||The Avro Lancaster was the most successful and well-known of the British heavy bombers of the Second World War. A refinement of the earlier Avro Manchester, the first Lancaster flew in January 1941. Lancasters began equipping Royal Air Force (RAF) squadrons in December of that year and these flew their first operational sorties in March 1942. Lancaster production began in Canada in 1942 and the first of the Canadian-made variants were delivered to Britain in August 1943. In the end, 7,378 Lancasters were produced. It was intended to begin Lancaster production in Australia in 1944 and a "pattern" aircraft - "Queenie VI" - arrived in Australia in mid-1943. Production, however, never eventuated, and "Queenie VI" was used mainly to garner publicity for war loans drives, which included a flight under the Sydney Harbour Bridge.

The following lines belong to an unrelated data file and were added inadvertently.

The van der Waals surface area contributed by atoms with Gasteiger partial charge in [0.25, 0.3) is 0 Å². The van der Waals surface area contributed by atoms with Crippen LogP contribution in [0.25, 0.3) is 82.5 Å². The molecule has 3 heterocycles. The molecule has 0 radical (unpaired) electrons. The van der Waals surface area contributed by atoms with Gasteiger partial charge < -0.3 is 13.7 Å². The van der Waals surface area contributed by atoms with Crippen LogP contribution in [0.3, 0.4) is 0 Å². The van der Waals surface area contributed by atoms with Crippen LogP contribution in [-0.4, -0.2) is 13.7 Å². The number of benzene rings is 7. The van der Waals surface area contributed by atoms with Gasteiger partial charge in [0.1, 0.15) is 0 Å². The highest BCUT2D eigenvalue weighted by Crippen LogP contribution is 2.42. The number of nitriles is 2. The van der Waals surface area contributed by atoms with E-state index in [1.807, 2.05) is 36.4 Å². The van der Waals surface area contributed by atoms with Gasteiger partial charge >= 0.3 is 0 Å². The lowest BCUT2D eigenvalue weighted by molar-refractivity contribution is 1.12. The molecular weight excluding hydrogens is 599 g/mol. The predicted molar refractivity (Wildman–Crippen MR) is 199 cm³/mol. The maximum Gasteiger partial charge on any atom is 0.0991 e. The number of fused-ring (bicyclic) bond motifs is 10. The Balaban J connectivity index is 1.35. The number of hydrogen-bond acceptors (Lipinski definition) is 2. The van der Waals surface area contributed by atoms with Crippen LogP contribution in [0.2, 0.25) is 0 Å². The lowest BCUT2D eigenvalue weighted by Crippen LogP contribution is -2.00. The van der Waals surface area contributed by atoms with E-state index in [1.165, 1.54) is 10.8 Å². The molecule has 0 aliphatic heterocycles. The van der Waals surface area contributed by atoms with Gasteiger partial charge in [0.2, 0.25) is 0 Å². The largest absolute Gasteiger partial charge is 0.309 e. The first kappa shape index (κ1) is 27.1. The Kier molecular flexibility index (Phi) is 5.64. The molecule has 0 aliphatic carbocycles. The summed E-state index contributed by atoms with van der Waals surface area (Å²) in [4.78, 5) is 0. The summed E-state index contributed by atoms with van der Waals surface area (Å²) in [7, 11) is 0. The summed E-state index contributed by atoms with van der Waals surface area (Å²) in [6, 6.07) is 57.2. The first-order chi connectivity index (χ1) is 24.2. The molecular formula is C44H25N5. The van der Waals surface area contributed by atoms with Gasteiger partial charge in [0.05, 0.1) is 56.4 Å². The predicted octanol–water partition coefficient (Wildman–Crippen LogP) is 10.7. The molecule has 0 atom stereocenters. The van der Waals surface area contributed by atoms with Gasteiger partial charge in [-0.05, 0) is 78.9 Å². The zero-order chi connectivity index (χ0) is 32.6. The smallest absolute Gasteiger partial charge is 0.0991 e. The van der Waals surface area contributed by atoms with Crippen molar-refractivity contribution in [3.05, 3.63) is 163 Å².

The Lancaster proved the most versatile of the British heavy bombers. Without modification it could carry loads of up to 8,165 kg, or if converted could carry both 12,000 lbs [5,443 kg] "Tallboy" bombs, and 22,000 lbs [9,979 kg] Grand Slam deep penetration bombs - the only bomber to carry bombs of this size in the Second World War. From 1942 the Lancaster became Bomber Command's most important bomber with 61 squadrons eventually being equipped with the aircraft. Although robust, the Lancaster's critical vulnerability was its defensive armament. At a time when most fighter aircraft were armed with .50-in calibre machine-guns and small calibre cannons firing explosive shells, the Lancaster with its .303-in calibre machine guns was exceedingly lightly armed. In addition there were no guns or even observation points covering the Lancaster's underside - a feature exploited by German night fighters with upward firing cannon.